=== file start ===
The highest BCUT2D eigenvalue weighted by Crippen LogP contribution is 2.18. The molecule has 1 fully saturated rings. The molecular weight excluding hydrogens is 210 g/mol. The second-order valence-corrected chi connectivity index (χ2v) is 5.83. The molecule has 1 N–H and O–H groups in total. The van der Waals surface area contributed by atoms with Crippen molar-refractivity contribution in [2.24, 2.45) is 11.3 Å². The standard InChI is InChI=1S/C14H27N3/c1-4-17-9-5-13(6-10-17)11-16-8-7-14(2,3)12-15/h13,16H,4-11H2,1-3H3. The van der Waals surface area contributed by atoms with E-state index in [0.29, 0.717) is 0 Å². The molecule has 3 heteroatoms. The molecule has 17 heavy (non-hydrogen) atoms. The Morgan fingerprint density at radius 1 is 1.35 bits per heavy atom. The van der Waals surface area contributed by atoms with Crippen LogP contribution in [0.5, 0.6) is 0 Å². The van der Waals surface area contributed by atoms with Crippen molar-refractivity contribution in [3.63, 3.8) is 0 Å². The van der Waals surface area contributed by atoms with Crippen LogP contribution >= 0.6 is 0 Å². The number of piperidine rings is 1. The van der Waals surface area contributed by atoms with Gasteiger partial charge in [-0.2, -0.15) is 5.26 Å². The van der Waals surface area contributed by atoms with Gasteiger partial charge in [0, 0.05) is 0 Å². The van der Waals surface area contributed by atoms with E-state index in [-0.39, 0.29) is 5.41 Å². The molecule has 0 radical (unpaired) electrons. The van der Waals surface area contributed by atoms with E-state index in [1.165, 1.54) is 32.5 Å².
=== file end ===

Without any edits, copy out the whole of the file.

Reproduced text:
The highest BCUT2D eigenvalue weighted by Crippen LogP contribution is 2.18. The molecule has 1 fully saturated rings. The molecular weight excluding hydrogens is 210 g/mol. The second-order valence-corrected chi connectivity index (χ2v) is 5.83. The molecule has 1 N–H and O–H groups in total. The van der Waals surface area contributed by atoms with Crippen molar-refractivity contribution in [2.24, 2.45) is 11.3 Å². The standard InChI is InChI=1S/C14H27N3/c1-4-17-9-5-13(6-10-17)11-16-8-7-14(2,3)12-15/h13,16H,4-11H2,1-3H3. The van der Waals surface area contributed by atoms with E-state index in [0.29, 0.717) is 0 Å². The molecule has 3 heteroatoms. The molecule has 17 heavy (non-hydrogen) atoms. The Morgan fingerprint density at radius 1 is 1.35 bits per heavy atom. The van der Waals surface area contributed by atoms with Crippen LogP contribution in [0.5, 0.6) is 0 Å². The van der Waals surface area contributed by atoms with Crippen molar-refractivity contribution in [3.63, 3.8) is 0 Å². The van der Waals surface area contributed by atoms with Crippen LogP contribution >= 0.6 is 0 Å². The number of piperidine rings is 1. The van der Waals surface area contributed by atoms with Gasteiger partial charge in [-0.2, -0.15) is 5.26 Å². The van der Waals surface area contributed by atoms with Gasteiger partial charge in [0, 0.05) is 0 Å². The van der Waals surface area contributed by atoms with E-state index in [-0.39, 0.29) is 5.41 Å². The molecule has 0 radical (unpaired) electrons. The van der Waals surface area contributed by atoms with E-state index in [1.165, 1.54) is 32.5 Å².